Tulsi Parikh is a first year PhD student at the University of Cambridge researching votive assemblages across sites in Archaic Greece. She undertook her Masters in Classical Art and Archaeology and her undergraduate degree in French and Modern Greek at King’s College London.
Between 1906 and 1910, the British School at Athens uncovered at least six hundred and three masks at the Artemis Orthia site, which they calculated according to the number of noses they had identified. In Greece, such a large collection of votive masks is so far completely unique to Sparta and the lack of specific evidence associated with their dedication means that they remain something of a mystery.
The captivating appearance of many of the masks initially raised questions in my mind concerning when and why they might have been worn. Closer examination, however, (particularly through access to fragments in the British Museum collection) revealed that the wearability of the masks in itself poses problems and this is, therefore, the line of inquiry I shall pursue here. Were the masks actually worn as part of some ritual activity before they were dedicated? Or were they produced for the purpose of dedication alone?
Dickins makes valuable observations based on the facial features of the masks, subsequently dividing them into seven categories: Old Women, Caricatures, Portraits, Warriors, Youths, Gorgons and Satyrs.
It is helpful when considering their function as votives and ritual objects, however, to think about the masks not only in terms of what we see on the front, as offered by Dickens’ typology, but also their practical features, often determined by considering the underside of the mask. How concave is it? Is there enough space for the nose of the wearer? Have holes been made in order for the wearer to be able to breathe and see? Would the mask fit on a human face? After all, the obvious function of a mask is a disguise for the face to change or conceal the wearer’s identity. In spite of this, however, very few of the Spartan masks seem to be wearable.
The dedication of masks spans around five centuries, beginning in the seventh century BC. Those that do have the characteristics of wearable masks are generally the earliest ones (e.g. masks 1, 2 and 3) and are mostly grotesque in nature, with the exception of a few of the Youths and Satyrs. From the sixth century onwards, however, the majority of masks are too small and/or too flat to be worn (e.g. masks 4 and 6) and many do not have pierced eyes, nose or mouth (e.g. masks 5 and 7). These comprise most of the non-grotesque types (the Youths and Warriors), the mythological masks of Gorgons and Satyrs and the rest of the Grotesques. The dedication of life-size and near life-size masks comes to an end in the fifth century, but there is also a number of miniature terracotta masks dedicated at the sanctuary in the proceeding two centuries, which measure approximately six centimetres in length.
In order to explain the phenomenon of dedicating masks that would have been difficult or impossible to wear, scholars have suggested that the masks were held in front of the face (Carter 1987). This is plausible, but some masks were clearly designed to fit a face; why not make them all flat if they were only to be held in front of the face? It has also been suggested that the terracotta masks are replicas of original masks of wood, leather or linen and thus the votive masks vary in their accuracy to these originals (Bosanquet 1906). This theory is again plausible since Hesychius of Alexandria (a Greek grammarian writing in the fifth century AD) mentions dances in honour of Artemis during which wooden masks were worn (Hesychius s.v. κυριττοί). The worshipper may have wanted to dedicate something less perishable and more permanent at the sanctuary. However, as a source from the fifth century AD, some seven hundred years after the last attested mask at the sanctuary, there is no certainty in this assumption either.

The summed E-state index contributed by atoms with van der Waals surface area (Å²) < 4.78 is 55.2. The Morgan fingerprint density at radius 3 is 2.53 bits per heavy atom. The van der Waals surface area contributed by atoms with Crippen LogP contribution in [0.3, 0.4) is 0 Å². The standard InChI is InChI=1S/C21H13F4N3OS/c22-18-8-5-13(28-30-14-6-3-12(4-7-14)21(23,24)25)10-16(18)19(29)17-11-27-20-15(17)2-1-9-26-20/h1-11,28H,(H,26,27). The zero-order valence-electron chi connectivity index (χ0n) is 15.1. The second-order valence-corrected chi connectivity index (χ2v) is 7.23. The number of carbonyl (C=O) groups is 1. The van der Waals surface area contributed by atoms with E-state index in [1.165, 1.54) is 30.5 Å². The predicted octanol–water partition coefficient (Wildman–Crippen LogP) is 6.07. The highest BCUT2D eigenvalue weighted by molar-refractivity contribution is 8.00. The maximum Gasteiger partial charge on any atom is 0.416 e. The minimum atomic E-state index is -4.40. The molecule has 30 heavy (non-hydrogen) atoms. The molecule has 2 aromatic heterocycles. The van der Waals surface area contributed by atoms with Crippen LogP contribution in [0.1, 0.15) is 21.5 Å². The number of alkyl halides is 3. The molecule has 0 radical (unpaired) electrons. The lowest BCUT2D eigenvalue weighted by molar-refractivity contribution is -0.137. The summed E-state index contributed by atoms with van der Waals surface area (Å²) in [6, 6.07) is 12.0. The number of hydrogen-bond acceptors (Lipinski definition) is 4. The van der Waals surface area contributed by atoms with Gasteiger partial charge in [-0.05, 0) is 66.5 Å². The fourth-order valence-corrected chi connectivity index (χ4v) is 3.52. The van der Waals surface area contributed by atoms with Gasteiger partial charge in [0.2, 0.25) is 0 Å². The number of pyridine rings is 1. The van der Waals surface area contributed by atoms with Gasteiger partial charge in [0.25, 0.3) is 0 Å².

I do not think it should be ruled out that some of the earlier terracotta masks were worn, whereas the later ones were not and may simply have been dedicated as a symbol of the idea of masking in a ritual activity associated with the cult. This may be a result of a change in ritual activity or dedicatory custom during the beginning of the sixth century, at which point the masks seem to lose many of their qualities as wearable masks and there appears to be an increase in the non-grotesque type.
What is clear is that the presence of masks at the sanctuary for such an extensive period of time highlights their continued importance to the worshipper as a symbol in the cult of Artemis Orthia, even after the dedication of life-size masks had diminished and eventually disappeared. The varying levels of wearability, on the other hand, raise questions concerning their function as votives. If the majority of masks were not worn or used in a ritual practice before being placed in the sanctuary, then what was the reason for their dedication? What did they symbolise in their role as votives displayed at the sanctuary? And with what religious ideas or practices were they associated?
In order to shed some light on these issues, it is necessary to consider contemporary sources (other finds at the sanctuary or Spartan lyric poetry, for example) as well as evidence of masking elsewhere in Greece and cross culturally. My research on these puzzling votives has led me to interpretations of the masks as symbols of transformation and concealment but also as memories of past dedicants and representations of identity. Of course, however, their significance remains a matter of conjecture and is therefore still very much open to new debate.
by Tulsi Parikh
Bosanquet, R.C. Recent Excavations at Sparta (Athens, 1906)
Carter, J.B. ‘The Masks of Ortheia’ in AJA 91 (1987) 355-383
Dickins, G. ‘The Masks’ in R.M. Dawkins et al. The Sanctuary of Artemis Orthia at Sparta (London, 1929) 163-86